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Birkat Kohanim: Kohanim Bless Tens of Thousands at the Western Wall

April 6, 2015

Kohanim-Priestly Blessing-tallit

A descendant of Aaron recites the Priestly Blessing over the congregation at the Western (Wailing) Wall.  This is done with the shoes removed, hands ceremonially washed, head covered with the tallit (prayer shawl), and hands outstretched toward the congregation.

Tens of thousands of Jewish and Christian pilgrims gathered this morning at the Western Wall to be blessed in a beautiful yearly tradition on the third day of Passover by hundreds Aaron’s descendants as they pronounced the ancient Birkat Kohanim (Blessing of the Priests):

“The Lord said to Moses, Tell Aaron and his sons, This is how you are to bless the Israelites.  Say to them: The Lord bless you and keep you.  The Lord make His face shine on you and be gracious to you.  The Lord turn His face toward you and give you peace.”  (Numbers 6:22–26)

Each of this blessing’s three phrases is recited, first by a chazzan (liturgical cantor) through the loudspeakers and then by the priests directing the blessing over the people.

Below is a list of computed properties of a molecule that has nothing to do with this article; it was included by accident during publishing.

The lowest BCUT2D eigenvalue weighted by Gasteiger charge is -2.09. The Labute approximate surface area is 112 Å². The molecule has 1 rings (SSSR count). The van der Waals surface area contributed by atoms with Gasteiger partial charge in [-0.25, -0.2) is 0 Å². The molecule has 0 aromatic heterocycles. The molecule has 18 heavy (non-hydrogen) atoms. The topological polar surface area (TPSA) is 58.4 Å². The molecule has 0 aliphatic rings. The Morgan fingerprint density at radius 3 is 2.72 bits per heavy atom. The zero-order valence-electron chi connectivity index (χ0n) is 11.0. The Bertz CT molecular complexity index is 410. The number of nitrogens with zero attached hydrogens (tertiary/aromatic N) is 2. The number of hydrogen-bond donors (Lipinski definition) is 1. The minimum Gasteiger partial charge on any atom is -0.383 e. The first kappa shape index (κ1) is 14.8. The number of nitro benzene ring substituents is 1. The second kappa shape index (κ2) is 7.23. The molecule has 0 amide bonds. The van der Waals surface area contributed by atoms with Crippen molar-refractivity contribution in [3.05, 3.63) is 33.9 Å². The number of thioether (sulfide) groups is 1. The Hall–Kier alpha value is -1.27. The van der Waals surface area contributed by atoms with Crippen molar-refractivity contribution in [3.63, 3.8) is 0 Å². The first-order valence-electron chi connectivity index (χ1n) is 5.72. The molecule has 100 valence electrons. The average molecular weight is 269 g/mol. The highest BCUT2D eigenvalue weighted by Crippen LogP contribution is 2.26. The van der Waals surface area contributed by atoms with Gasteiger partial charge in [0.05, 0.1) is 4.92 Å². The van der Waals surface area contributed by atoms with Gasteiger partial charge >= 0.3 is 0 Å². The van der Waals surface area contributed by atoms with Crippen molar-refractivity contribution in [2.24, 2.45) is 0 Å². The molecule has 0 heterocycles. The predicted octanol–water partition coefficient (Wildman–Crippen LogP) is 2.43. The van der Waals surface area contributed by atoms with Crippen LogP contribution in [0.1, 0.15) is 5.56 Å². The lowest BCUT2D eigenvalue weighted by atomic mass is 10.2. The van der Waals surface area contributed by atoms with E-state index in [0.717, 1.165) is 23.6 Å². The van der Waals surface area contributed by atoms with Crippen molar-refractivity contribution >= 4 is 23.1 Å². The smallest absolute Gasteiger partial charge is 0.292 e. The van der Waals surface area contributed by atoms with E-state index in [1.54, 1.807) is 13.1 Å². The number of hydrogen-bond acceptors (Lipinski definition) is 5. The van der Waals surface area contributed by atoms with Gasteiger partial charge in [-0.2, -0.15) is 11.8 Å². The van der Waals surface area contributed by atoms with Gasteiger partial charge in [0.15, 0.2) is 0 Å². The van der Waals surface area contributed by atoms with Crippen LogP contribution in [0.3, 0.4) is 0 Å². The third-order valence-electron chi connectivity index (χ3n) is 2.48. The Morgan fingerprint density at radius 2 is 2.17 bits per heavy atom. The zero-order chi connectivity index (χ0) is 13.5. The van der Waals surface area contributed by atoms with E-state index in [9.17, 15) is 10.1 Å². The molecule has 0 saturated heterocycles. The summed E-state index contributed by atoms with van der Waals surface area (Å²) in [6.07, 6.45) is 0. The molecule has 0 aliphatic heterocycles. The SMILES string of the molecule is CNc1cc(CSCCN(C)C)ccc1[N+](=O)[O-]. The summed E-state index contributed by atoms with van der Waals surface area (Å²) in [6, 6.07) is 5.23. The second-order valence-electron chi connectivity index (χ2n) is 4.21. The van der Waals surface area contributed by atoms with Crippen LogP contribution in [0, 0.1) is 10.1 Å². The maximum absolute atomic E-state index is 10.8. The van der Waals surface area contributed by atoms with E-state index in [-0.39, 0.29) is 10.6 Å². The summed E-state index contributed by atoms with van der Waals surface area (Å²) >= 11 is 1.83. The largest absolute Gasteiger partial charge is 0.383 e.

Known in Hebrew as nesiat kapayim (raising of the hands), the priestly prayer involves forming the hands into the Hebrew letter shin, which represents one of the names of God.  The Lord told Moses that in doing this, “they will put My name on the Israelites, and I will bless them.”  (Numbers 6:27)

Leonard Nimoy's Vulcan Salute

Leonard Nimoy’s Vulcan salute was inspired by his childhood memories of the Birkat Kohanim.  (Photo by Gage Skidmore)

Drawing on the Jewish tradition he witnessed as a boy, Actor Leonard Nimoy popularized this shin hand formation with the Vulcan salute “live long and prosper” performed as the character Mr. Spock in Star Trek.  Nimoy passed away at age 83 on February 27, 2015.

Orthodox tradition requires the priests to fully cover their heads with their tallitot (prayer shawls) and advises the congregation not to look at the priests as they conduct the blessing.

This morning’s blessing at the Kotel (Western Wall) happened once in the 9 a.m. shacharit (morning) service and once in the musaf (supplementary) service that followed at 10 a.m.

For Christian and Jewish pilgrims to Jerusalem during Passover, The Jerusalem Post lists attending the priestly blessing among the “top 10 must-do experiences over Easter and Passover in the Holy Land.”

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